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Indian Americans more likely to face unfair police treatment in US: Survey

The report released this week is part of a series titled 'Discrimination in America'

IANS  |  New York 

A NYPD motorcycle police officer speaks with a passerby. Photo credit: Wikipedia
A NYPD motorcycle police officer speaks with a passerby. Photo credit: Wikipedia

Many Americans of Indian origin could be at the receiving end of unfair police treatment as a new survey has revealed that are much more likely than to report at the hands of the enforcement agencies in the US.

were significantly more likely (17 per cent) than (two per cent) to say they or a family member had been unfairly stopped or treated by the police because they were Asian, the results of the survey showed.

This is despite the fact that were also more likely (33 per cent) than both (16 per cent) and Southeast Asian Americans (11 per cent) to say they lived in a predominantly upper-income area.

The report released this week is part of a series titled "in America" which is based on a survey conducted for Public Radio, the Robert Wood Johnson Foundation, and TH Chan School of Public Health.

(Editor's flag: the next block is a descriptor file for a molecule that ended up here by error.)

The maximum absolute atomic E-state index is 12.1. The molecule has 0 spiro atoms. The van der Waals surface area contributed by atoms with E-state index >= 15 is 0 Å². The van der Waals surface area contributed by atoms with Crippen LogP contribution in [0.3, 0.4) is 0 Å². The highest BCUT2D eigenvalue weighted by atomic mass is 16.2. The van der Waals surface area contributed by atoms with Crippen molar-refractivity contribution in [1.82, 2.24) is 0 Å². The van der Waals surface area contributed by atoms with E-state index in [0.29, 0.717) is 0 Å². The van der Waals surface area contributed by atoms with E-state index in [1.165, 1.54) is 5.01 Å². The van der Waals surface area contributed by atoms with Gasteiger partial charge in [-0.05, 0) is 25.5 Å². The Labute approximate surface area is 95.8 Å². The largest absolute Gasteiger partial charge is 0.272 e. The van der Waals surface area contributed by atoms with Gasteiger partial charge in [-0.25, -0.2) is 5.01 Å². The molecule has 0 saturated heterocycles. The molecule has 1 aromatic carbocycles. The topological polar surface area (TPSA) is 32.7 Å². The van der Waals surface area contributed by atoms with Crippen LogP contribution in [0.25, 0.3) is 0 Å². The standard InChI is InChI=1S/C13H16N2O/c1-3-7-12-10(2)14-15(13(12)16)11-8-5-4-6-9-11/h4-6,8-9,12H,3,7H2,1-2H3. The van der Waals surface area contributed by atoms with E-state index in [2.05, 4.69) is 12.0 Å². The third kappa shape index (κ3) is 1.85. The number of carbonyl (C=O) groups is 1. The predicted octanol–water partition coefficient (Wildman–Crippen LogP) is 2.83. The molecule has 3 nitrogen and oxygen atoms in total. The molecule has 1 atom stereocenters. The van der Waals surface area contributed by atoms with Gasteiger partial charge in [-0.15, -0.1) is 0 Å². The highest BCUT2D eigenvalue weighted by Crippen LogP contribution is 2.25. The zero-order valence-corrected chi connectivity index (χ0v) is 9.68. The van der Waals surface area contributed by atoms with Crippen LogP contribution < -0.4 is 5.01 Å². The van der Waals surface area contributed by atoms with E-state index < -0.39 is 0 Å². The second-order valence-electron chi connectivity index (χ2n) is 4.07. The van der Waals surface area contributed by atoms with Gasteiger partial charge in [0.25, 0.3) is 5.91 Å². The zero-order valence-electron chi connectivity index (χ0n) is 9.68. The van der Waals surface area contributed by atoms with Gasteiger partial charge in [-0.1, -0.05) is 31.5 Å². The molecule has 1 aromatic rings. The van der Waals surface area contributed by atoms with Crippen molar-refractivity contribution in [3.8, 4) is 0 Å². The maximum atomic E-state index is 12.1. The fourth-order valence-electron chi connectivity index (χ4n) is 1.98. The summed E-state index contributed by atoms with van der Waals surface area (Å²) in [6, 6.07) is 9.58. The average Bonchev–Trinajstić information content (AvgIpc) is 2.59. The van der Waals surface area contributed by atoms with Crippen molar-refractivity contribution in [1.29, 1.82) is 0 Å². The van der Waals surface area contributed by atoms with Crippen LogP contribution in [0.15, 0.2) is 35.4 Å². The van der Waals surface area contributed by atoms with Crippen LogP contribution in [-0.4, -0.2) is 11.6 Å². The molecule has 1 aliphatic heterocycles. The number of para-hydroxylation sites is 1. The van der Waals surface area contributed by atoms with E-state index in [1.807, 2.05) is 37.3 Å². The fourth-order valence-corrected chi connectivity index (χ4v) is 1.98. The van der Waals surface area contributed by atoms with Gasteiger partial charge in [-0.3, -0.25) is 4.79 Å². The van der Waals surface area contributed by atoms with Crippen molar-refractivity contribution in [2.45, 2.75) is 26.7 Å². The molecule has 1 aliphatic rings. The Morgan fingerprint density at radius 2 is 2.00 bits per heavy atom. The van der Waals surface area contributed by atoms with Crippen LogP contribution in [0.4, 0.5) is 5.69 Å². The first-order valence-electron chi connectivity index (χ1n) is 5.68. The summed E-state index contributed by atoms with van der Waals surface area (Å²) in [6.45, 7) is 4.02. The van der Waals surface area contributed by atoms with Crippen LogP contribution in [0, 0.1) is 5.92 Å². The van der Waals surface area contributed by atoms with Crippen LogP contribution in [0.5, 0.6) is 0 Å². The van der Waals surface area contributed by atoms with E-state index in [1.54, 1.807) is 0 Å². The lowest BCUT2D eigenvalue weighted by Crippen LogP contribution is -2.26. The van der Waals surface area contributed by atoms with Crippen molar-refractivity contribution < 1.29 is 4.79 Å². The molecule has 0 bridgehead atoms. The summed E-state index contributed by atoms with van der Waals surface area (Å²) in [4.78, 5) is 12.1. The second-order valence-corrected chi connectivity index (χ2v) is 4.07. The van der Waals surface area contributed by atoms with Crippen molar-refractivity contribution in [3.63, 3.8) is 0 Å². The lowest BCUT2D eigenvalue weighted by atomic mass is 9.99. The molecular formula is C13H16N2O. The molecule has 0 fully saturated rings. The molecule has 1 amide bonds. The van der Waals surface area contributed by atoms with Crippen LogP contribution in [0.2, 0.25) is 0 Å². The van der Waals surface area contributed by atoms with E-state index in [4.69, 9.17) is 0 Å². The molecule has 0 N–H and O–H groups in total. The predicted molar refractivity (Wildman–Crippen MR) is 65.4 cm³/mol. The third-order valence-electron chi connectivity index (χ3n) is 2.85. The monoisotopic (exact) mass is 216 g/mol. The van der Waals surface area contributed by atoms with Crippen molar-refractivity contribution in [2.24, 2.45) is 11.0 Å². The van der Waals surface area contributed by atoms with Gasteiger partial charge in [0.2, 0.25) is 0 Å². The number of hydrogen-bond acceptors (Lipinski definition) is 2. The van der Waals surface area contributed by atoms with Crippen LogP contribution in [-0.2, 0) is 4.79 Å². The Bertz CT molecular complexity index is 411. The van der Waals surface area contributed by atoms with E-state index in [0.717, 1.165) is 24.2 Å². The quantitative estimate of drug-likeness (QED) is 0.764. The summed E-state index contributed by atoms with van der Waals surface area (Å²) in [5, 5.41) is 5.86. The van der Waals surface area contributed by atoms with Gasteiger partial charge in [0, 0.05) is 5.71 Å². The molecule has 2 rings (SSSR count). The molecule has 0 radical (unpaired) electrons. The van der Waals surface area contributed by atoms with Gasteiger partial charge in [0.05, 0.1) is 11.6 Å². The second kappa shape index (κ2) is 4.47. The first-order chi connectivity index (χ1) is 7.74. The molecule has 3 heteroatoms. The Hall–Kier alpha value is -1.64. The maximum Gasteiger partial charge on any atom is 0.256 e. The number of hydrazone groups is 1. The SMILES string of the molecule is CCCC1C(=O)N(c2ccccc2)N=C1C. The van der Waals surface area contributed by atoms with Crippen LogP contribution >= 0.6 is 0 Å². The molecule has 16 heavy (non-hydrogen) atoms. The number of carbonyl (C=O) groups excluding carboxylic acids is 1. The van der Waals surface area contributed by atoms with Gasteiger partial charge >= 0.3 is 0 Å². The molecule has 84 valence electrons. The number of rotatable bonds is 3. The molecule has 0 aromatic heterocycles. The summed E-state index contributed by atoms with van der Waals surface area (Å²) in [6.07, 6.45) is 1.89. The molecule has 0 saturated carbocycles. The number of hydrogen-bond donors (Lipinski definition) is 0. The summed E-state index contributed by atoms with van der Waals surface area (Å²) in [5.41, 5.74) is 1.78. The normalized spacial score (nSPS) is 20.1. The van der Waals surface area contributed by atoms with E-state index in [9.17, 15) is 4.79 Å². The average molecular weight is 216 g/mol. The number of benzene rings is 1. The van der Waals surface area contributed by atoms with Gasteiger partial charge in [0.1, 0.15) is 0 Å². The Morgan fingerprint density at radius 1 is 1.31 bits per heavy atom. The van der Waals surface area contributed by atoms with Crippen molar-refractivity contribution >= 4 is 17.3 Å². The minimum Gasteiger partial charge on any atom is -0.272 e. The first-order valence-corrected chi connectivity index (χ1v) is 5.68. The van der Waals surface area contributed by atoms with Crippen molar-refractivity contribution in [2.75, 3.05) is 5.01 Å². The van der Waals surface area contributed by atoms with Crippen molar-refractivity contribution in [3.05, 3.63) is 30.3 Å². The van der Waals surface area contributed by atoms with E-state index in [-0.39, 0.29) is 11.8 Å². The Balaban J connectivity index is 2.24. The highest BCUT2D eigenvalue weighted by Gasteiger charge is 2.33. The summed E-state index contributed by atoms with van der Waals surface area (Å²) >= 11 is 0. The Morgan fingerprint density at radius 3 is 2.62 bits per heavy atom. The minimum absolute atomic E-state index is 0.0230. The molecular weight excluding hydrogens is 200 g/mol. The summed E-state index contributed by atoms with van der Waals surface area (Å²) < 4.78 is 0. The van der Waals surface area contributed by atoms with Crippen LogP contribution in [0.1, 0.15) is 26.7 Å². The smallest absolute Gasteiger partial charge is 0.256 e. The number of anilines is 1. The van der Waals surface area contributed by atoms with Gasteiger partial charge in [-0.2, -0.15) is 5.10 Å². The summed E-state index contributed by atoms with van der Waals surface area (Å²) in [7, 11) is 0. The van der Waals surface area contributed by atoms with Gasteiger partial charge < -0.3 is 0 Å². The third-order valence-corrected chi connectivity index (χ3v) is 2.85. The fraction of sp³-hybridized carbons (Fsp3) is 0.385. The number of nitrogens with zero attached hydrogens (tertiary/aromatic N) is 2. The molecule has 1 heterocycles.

A quarter or more of Asian Americans in the survey said that they experienced anti-Asian in employment and when seeking they housing.

Additionally, nearly one in five Asian Americans said they faced because they were Asian when applying to or while attending college (19 per cent) or when interacting with police (18 per cent)

"Our poll shows that Asian American families have the highest average income among the groups we've surveyed, and yet the poll still finds that Asian Americans experience persistent in housing, jobs, and at college," said Robert Blendon, Professor at TH Chan School of Public Health who co-directed the survey.

"Over the course of our series, we are seeing again and again that income is not a shield from discrimination," Blendon said.

The report showed that that 21 per cent of all Asian Americans said that they or a family member had been threatened or non-sexually harassed because they were Asian.

Another 10 per cent say that they or a family member had experienced violence, and eight per cent said they had experienced sexual harassment because they were Asian.

Non-immigrant Asian Americans are significantly more likely than immigrant Asian Americans to say they have experienced these forms of discrimination, the findings showed.

The survey was conducted between January 26 and April 9, 2017, among a nationally representative sample of 3,453 adults aged 18 or older.

 

First Published: Wed, December 06 2017. 15:39 IST
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